The Web Accessibility Framework: Tiers

If you’re interested in learning more about building an accessibility strategy with The Web Accessibility Framework, register for our free Web Accessibility Framework webinar on April 3 at 11 AM MT.

What are Tiers?

Tiers are a way to determine your organization’s current and desired accessibility management practices. They are a maturity model for understanding the accessibility maturity of the organization. Tiers can be for the entire org or specific departments and teams and be adapted to your organization’s needs.

Pie graphic with the three pieces of the Web Accessibility Framework: Core, Tiers, and Profile. Tiers is highlighted.

There are four tiers:

  1. Partial: Organizations with on-demand or no web accessibility procedures. Organizations in tier 1 are categorized as having very little awareness of web accessibility risk. They frequently fail to prioritize web accessibility measures properly. 
  2. Risk informed: Although tier 2 organizations have a fair amount of knowledge, they often lack a coordinated strategy and uniform policies across departments. Or, they potentially lack the authority to take effective measures to address them.
  3. Repeatable: The third tier is organizations that follow web accessibility best practices and have received executive approval. Orgs in this category are often more equipped to deal with detected accessibility issues or potential barriers.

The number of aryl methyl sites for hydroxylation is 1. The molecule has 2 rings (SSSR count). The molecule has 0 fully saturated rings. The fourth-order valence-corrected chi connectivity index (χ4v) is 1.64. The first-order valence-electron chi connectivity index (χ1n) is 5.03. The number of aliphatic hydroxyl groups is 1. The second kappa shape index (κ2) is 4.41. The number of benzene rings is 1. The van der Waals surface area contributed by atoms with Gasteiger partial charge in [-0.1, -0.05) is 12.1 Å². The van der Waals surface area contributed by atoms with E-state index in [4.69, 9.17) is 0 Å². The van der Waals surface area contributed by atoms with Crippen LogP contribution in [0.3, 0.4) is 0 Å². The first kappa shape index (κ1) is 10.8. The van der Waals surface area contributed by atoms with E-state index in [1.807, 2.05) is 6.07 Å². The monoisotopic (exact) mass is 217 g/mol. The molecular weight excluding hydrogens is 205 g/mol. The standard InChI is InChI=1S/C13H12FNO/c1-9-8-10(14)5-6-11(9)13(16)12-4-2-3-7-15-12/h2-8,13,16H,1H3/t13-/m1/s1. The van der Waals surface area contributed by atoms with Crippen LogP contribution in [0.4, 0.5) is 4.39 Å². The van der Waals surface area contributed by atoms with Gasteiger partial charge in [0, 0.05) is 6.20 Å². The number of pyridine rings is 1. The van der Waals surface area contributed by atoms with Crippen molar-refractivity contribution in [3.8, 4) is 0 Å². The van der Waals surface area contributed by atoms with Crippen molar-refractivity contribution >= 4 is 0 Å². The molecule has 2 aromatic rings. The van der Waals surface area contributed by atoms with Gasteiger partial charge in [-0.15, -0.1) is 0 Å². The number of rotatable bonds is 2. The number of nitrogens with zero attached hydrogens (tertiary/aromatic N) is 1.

4. Adaptive: The topmost tier requires the greatest time and money to deploy and consists of organizations that are trained and adaptive to prevent accessibility issues and respond to accessibility barriers beyond defined accessibility standards. They are prepared to accommodate a wide range of user disabilities and accommodation requests.

Tier 1 and 2 typically are organizations that aren’t able to make their websites more accessible. Starting in tier 3, organizations actually have the processes and means to make accessibility improvements even if progress seems slow. Not every organization will be adaptive.

Once you understand your current and desired tier, you have a way to explain where your organization is at with leadership.

You can also use the Core to find ways to work toward your desired state or Profiles to further understand the details of your current and desired states.

Who should use Tiers?

Any sized organization in any industry can benefit from understanding their current state when it comes to implementing accessibility. It helps get everyone on the same page about where the org is and where it wants to go.

Larger orgs or organizations working to get leadership buy-in can benefit even more from Tiers because understanding your org’s current tier and why your org is there can help communicate the issues with processes.

Explaining this alongside the desired state can be a strong way to communicate the org’s accessibility environment and potentially get buy-in from leadership.